As we prepare for our own university classes to begin post-Labor Day, K-12 schools statewide are bypassing the law mandating the late start to the school year via a waiver from the Michigan Department of Education.
This loophole to the initial 2005 law - enacted by former Democratic Gov. Jennifer Granholm alongside a Republican legislature with the tourism industry in mind - has rendered the law practically null and void. The amount of schools and school districts opting for the earlier start has increased significantly in recent years, increasing to 196 total school districts and charter schools from 154 requesting waivers in the last year alone.
The law mandating Michigan schools to begin the academic year after Labor Day was opposed by education advocacy groups and then-Rep. Gretchen Whitmer from its first consideration. Only a handful of similar laws exist nationwide, including the “King’s Dominion law” in Virginia, although Ohio and Maryland have attempted similar legislation.
Education advocacy groups and school districts have often argued against the law and have found more reasons over the last several years to defy it - including the 180-school-day mandate, alignment with early college programs and the push for a “balanced calendar.” I join them in their belief that the law should not exist.
I take this position because it prioritizes students over tourism. Rather than having an extensive summer break, students should enjoy a “balanced calendar” - meaning they should have a longer school year with breaks scattered in between. This scheme would not only reduce student burnout by allowing time to refresh and ruminate, but would also allow the new government mandate of 180 instructional days to fit more seamlessly. It would align better with the schedule of community colleges for early college programs and provide time outside of an instructional setting for students falling behind to find their footing. Finally, teachers could focus more time on new curriculum and less on review.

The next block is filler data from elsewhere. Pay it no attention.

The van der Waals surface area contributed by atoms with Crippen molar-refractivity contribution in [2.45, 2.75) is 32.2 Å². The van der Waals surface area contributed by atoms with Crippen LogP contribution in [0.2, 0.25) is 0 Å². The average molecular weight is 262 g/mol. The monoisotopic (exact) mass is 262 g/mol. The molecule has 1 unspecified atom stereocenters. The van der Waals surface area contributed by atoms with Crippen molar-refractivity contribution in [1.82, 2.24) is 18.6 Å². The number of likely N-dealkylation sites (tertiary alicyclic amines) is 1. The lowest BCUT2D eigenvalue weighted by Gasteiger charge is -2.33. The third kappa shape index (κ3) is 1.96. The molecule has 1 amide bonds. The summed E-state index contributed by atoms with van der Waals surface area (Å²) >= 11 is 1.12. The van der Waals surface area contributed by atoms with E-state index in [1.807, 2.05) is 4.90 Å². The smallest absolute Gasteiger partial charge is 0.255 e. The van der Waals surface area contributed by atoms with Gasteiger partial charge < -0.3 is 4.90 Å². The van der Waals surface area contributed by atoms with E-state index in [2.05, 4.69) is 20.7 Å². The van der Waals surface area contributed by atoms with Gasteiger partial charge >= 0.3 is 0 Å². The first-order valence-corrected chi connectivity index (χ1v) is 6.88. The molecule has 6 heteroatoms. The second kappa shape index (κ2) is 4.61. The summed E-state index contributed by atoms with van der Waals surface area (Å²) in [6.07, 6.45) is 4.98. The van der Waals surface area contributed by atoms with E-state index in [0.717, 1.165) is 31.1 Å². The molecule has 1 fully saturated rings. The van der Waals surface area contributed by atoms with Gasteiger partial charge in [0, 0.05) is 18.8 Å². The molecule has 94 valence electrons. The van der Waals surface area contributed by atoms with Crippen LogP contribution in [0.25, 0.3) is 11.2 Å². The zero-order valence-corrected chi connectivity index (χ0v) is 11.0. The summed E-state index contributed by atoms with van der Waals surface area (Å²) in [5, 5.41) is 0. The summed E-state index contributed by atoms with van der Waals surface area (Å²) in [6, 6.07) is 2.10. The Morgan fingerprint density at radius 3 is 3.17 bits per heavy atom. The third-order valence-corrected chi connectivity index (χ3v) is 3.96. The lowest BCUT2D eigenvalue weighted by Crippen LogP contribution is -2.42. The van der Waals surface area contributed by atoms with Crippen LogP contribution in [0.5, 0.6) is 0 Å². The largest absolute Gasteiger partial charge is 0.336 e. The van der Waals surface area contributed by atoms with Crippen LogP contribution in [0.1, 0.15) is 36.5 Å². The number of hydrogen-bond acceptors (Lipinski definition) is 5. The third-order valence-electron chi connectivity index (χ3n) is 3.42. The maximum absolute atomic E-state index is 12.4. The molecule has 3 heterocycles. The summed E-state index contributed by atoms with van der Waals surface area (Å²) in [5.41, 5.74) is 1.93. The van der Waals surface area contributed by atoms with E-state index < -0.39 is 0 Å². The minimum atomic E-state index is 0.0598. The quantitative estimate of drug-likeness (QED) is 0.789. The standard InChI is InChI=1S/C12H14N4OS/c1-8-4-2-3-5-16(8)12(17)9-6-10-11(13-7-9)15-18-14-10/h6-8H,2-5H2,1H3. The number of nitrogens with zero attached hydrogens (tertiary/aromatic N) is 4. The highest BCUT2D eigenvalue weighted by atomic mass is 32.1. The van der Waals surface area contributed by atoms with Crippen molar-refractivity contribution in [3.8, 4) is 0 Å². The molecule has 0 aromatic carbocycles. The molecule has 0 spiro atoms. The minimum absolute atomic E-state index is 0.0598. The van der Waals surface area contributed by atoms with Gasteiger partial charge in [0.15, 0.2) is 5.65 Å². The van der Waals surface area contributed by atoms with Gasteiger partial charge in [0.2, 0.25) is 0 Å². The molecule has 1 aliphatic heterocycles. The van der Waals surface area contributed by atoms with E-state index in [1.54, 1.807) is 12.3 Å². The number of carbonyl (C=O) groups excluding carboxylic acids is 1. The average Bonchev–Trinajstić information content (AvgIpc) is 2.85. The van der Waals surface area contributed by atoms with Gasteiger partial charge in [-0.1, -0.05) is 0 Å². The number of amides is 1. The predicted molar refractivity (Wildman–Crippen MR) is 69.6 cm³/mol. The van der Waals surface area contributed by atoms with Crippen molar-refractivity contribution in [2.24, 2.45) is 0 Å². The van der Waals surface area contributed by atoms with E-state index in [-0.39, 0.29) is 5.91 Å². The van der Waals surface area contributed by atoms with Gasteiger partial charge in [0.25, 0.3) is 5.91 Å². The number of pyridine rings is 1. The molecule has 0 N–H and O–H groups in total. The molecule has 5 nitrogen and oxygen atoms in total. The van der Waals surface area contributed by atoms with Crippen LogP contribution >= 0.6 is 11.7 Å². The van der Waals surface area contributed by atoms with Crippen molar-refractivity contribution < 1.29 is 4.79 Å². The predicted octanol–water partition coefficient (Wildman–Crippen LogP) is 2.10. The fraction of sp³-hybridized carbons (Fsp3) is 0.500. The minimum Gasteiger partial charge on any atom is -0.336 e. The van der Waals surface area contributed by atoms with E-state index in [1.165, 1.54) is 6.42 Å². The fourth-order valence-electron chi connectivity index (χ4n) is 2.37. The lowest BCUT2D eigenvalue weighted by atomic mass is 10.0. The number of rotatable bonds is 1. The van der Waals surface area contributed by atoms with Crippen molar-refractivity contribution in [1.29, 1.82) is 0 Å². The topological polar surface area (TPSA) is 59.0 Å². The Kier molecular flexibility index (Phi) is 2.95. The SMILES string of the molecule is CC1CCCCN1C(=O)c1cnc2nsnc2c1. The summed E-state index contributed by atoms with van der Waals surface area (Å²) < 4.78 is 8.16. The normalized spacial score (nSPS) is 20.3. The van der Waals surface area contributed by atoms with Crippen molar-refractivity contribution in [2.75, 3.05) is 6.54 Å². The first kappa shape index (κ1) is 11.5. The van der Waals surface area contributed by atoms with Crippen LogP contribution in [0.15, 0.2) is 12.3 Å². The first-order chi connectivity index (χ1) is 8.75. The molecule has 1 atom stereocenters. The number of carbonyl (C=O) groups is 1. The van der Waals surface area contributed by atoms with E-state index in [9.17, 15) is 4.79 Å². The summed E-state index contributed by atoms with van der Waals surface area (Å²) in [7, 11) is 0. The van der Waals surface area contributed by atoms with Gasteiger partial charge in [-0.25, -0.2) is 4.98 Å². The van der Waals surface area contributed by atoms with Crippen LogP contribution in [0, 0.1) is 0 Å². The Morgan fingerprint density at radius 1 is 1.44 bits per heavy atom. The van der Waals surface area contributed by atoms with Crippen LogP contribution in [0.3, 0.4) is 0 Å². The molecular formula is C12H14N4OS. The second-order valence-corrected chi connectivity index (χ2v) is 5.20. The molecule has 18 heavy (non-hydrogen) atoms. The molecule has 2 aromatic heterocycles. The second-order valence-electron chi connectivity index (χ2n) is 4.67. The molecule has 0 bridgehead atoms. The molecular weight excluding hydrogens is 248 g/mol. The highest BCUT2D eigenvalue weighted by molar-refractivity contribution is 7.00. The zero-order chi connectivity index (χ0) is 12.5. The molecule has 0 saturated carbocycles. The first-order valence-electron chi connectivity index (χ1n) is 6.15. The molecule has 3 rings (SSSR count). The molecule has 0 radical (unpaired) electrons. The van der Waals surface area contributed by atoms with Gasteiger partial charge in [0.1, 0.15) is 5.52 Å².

Even absent a “balanced calendar,” there really is no valid reasoning for prioritizing the tourism industry over students. Although more tax dollars - sometimes via tourism - are needed to keep schools open longer, there would still be ample time during the summer to arrange vacations. Also there is no data which suggests families won’t simply schedule their vacations earlier.
Additionally, the conditions which enabled the initial law are no longer present - the tourism industry is going strong regardless of the increase in waivers to bypass the law, especially in August and September. Finally, the survey used by the tourism industry outlining the economic benefits only covered one year immediately after the law was passed - nearly a decade ago - and was industry-funded.
Compromise on the issue has been attempted. A stipulation on August school days providing for a “long weekend”, or no classes held on Fridays or Mondays, was attempted in 2017, but the tourism industry didn’t bite. It would also cause headaches in terms of daycare for working parents and a myriad of other scheduling issues. Parents argue it should be “all or nothing” and I agree.
There are multiple solutions to this problem. If Michigan is serious about improving education rankings and prioritizing students in that endeavor, the legislature should scrap the post-Labor Day law and begin transitioning to a “balanced calendar” system.
Alternatively, the law should be scrapped in order for local municipalities to decide their course of action - they are certainly already trying via loopholes. The legislature should at least stop prioritizing the already well-off tourism industry over our struggling education system.